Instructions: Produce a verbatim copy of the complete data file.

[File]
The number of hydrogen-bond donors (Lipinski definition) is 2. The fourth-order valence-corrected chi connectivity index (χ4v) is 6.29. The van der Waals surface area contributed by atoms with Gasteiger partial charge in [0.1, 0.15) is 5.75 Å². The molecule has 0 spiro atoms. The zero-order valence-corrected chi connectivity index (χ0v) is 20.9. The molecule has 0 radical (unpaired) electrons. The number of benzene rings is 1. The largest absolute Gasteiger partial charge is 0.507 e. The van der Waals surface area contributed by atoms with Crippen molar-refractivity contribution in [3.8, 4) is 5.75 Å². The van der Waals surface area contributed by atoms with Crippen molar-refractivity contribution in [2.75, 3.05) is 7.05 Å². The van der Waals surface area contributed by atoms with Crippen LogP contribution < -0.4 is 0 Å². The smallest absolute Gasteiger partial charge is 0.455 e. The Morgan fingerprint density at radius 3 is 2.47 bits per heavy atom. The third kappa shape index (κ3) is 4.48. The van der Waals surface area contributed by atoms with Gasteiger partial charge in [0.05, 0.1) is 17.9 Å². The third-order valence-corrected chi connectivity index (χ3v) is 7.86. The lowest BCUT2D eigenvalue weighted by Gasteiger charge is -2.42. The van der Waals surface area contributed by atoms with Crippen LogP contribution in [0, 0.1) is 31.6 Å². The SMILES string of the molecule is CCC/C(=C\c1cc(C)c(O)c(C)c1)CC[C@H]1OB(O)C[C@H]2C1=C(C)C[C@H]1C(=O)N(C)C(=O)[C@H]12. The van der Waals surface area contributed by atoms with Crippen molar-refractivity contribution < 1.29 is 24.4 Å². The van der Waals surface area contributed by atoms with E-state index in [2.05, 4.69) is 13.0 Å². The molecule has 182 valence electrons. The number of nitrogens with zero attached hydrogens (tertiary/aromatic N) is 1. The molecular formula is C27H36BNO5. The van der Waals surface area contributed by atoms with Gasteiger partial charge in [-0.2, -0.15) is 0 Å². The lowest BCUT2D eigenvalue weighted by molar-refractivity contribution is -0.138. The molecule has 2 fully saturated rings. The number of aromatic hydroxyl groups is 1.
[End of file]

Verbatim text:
The number of hydrogen-bond donors (Lipinski definition) is 2. The fourth-order valence-corrected chi connectivity index (χ4v) is 6.29. The van der Waals surface area contributed by atoms with Gasteiger partial charge in [0.1, 0.15) is 5.75 Å². The molecule has 0 spiro atoms. The zero-order valence-corrected chi connectivity index (χ0v) is 20.9. The molecule has 0 radical (unpaired) electrons. The number of benzene rings is 1. The largest absolute Gasteiger partial charge is 0.507 e. The van der Waals surface area contributed by atoms with Crippen molar-refractivity contribution in [3.8, 4) is 5.75 Å². The van der Waals surface area contributed by atoms with Crippen molar-refractivity contribution in [2.75, 3.05) is 7.05 Å². The van der Waals surface area contributed by atoms with Crippen LogP contribution < -0.4 is 0 Å². The smallest absolute Gasteiger partial charge is 0.455 e. The Morgan fingerprint density at radius 3 is 2.47 bits per heavy atom. The third kappa shape index (κ3) is 4.48. The van der Waals surface area contributed by atoms with Gasteiger partial charge in [0.05, 0.1) is 17.9 Å². The third-order valence-corrected chi connectivity index (χ3v) is 7.86. The lowest BCUT2D eigenvalue weighted by Gasteiger charge is -2.42. The van der Waals surface area contributed by atoms with Crippen LogP contribution in [0, 0.1) is 31.6 Å². The SMILES string of the molecule is CCC/C(=C\c1cc(C)c(O)c(C)c1)CC[C@H]1OB(O)C[C@H]2C1=C(C)C[C@H]1C(=O)N(C)C(=O)[C@H]12. The van der Waals surface area contributed by atoms with Crippen molar-refractivity contribution < 1.29 is 24.4 Å². The van der Waals surface area contributed by atoms with E-state index in [2.05, 4.69) is 13.0 Å². The molecule has 182 valence electrons. The number of nitrogens with zero attached hydrogens (tertiary/aromatic N) is 1. The molecular formula is C27H36BNO5. The van der Waals surface area contributed by atoms with Gasteiger partial charge in [-0.2, -0.15) is 0 Å². The lowest BCUT2D eigenvalue weighted by molar-refractivity contribution is -0.138. The molecule has 2 fully saturated rings. The number of aromatic hydroxyl groups is 1.